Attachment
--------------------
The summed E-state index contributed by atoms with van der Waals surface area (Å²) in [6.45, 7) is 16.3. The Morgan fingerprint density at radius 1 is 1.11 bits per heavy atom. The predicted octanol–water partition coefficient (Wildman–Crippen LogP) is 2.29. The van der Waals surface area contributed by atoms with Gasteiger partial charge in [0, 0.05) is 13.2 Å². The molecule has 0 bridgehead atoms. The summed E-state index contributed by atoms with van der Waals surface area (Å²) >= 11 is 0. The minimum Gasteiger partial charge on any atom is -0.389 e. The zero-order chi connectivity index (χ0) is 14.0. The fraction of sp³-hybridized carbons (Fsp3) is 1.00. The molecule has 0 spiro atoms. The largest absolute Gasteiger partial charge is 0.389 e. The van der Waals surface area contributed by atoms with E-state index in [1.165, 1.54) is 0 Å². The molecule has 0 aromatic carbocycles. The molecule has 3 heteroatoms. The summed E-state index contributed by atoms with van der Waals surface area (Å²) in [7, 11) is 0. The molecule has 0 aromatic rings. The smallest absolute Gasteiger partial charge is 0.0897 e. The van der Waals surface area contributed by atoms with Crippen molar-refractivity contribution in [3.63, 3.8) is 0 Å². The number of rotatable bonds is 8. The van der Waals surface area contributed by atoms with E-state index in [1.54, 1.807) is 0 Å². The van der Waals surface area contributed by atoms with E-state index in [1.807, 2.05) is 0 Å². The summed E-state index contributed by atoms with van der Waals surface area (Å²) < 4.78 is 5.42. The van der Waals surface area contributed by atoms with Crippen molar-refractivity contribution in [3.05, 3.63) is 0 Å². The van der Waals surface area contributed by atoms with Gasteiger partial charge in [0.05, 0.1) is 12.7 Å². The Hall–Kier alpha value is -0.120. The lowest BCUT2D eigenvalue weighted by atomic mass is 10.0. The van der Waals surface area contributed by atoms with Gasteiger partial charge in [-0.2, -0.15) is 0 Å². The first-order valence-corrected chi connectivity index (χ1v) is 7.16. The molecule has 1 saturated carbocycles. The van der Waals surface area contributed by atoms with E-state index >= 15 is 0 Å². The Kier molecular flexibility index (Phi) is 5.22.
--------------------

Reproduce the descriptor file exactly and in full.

The summed E-state index contributed by atoms with van der Waals surface area (Å²) in [6.45, 7) is 16.3. The Morgan fingerprint density at radius 1 is 1.11 bits per heavy atom. The predicted octanol–water partition coefficient (Wildman–Crippen LogP) is 2.29. The van der Waals surface area contributed by atoms with Gasteiger partial charge in [0, 0.05) is 13.2 Å². The molecule has 0 bridgehead atoms. The summed E-state index contributed by atoms with van der Waals surface area (Å²) >= 11 is 0. The minimum Gasteiger partial charge on any atom is -0.389 e. The zero-order chi connectivity index (χ0) is 14.0. The fraction of sp³-hybridized carbons (Fsp3) is 1.00. The molecule has 0 spiro atoms. The largest absolute Gasteiger partial charge is 0.389 e. The van der Waals surface area contributed by atoms with E-state index in [1.165, 1.54) is 0 Å². The molecule has 0 aromatic carbocycles. The molecule has 3 heteroatoms. The summed E-state index contributed by atoms with van der Waals surface area (Å²) in [7, 11) is 0. The molecule has 0 aromatic rings. The smallest absolute Gasteiger partial charge is 0.0897 e. The van der Waals surface area contributed by atoms with Crippen molar-refractivity contribution in [3.63, 3.8) is 0 Å². The number of rotatable bonds is 8. The van der Waals surface area contributed by atoms with E-state index in [1.54, 1.807) is 0 Å². The van der Waals surface area contributed by atoms with E-state index in [1.807, 2.05) is 0 Å². The summed E-state index contributed by atoms with van der Waals surface area (Å²) < 4.78 is 5.42. The van der Waals surface area contributed by atoms with Crippen molar-refractivity contribution in [3.05, 3.63) is 0 Å². The van der Waals surface area contributed by atoms with Gasteiger partial charge in [0.05, 0.1) is 12.7 Å². The Hall–Kier alpha value is -0.120. The lowest BCUT2D eigenvalue weighted by atomic mass is 10.0. The van der Waals surface area contributed by atoms with Gasteiger partial charge in [-0.2, -0.15) is 0 Å². The first-order valence-corrected chi connectivity index (χ1v) is 7.16. The molecule has 1 saturated carbocycles. The van der Waals surface area contributed by atoms with E-state index >= 15 is 0 Å². The Kier molecular flexibility index (Phi) is 5.22.